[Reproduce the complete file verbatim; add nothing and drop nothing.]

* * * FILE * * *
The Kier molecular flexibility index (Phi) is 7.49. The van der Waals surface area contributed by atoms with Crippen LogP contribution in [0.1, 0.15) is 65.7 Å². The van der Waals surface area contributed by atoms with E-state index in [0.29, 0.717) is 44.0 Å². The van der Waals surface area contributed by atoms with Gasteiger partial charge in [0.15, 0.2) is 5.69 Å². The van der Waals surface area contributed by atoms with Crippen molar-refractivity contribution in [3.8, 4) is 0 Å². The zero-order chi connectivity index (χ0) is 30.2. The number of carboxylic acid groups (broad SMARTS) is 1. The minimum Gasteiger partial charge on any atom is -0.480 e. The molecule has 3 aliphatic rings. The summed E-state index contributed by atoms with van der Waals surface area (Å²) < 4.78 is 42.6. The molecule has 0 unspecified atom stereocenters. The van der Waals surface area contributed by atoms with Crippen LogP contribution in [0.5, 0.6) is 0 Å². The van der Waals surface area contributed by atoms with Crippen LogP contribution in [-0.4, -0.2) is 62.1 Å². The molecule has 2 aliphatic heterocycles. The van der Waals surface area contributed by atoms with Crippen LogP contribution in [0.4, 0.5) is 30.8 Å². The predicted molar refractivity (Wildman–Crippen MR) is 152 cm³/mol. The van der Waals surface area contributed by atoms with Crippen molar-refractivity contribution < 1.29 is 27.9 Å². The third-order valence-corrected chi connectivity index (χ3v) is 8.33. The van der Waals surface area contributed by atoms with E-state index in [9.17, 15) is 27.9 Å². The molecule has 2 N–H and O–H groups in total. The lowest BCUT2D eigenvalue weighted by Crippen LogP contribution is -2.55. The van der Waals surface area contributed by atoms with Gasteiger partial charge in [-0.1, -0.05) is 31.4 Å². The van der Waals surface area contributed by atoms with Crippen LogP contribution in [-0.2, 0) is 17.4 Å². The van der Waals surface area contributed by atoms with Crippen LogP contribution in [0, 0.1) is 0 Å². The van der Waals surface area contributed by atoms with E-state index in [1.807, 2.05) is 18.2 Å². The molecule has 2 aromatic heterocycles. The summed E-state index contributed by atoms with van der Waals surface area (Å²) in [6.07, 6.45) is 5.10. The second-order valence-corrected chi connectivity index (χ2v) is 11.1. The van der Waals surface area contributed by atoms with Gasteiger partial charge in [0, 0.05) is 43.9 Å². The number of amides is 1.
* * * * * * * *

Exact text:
The Kier molecular flexibility index (Phi) is 7.49. The van der Waals surface area contributed by atoms with Crippen LogP contribution in [0.1, 0.15) is 65.7 Å². The van der Waals surface area contributed by atoms with E-state index in [0.29, 0.717) is 44.0 Å². The van der Waals surface area contributed by atoms with Gasteiger partial charge in [0.15, 0.2) is 5.69 Å². The van der Waals surface area contributed by atoms with Crippen molar-refractivity contribution in [3.8, 4) is 0 Å². The zero-order chi connectivity index (χ0) is 30.2. The number of carboxylic acid groups (broad SMARTS) is 1. The minimum Gasteiger partial charge on any atom is -0.480 e. The molecule has 3 aliphatic rings. The summed E-state index contributed by atoms with van der Waals surface area (Å²) < 4.78 is 42.6. The molecule has 0 unspecified atom stereocenters. The van der Waals surface area contributed by atoms with Crippen LogP contribution in [0.5, 0.6) is 0 Å². The van der Waals surface area contributed by atoms with Crippen LogP contribution in [-0.4, -0.2) is 62.1 Å². The molecule has 2 aliphatic heterocycles. The van der Waals surface area contributed by atoms with Crippen LogP contribution in [0.4, 0.5) is 30.8 Å². The predicted molar refractivity (Wildman–Crippen MR) is 152 cm³/mol. The van der Waals surface area contributed by atoms with Crippen molar-refractivity contribution < 1.29 is 27.9 Å². The third-order valence-corrected chi connectivity index (χ3v) is 8.33. The van der Waals surface area contributed by atoms with E-state index in [9.17, 15) is 27.9 Å². The molecule has 2 N–H and O–H groups in total. The lowest BCUT2D eigenvalue weighted by Crippen LogP contribution is -2.55. The van der Waals surface area contributed by atoms with Gasteiger partial charge in [-0.1, -0.05) is 31.4 Å². The van der Waals surface area contributed by atoms with Crippen LogP contribution in [-0.2, 0) is 17.4 Å². The van der Waals surface area contributed by atoms with Crippen LogP contribution in [0, 0.1) is 0 Å². The van der Waals surface area contributed by atoms with E-state index in [1.807, 2.05) is 18.2 Å². The molecule has 2 aromatic heterocycles. The summed E-state index contributed by atoms with van der Waals surface area (Å²) in [6.07, 6.45) is 5.10. The second-order valence-corrected chi connectivity index (χ2v) is 11.1. The van der Waals surface area contributed by atoms with Gasteiger partial charge in [0, 0.05) is 43.9 Å². The number of amides is 1.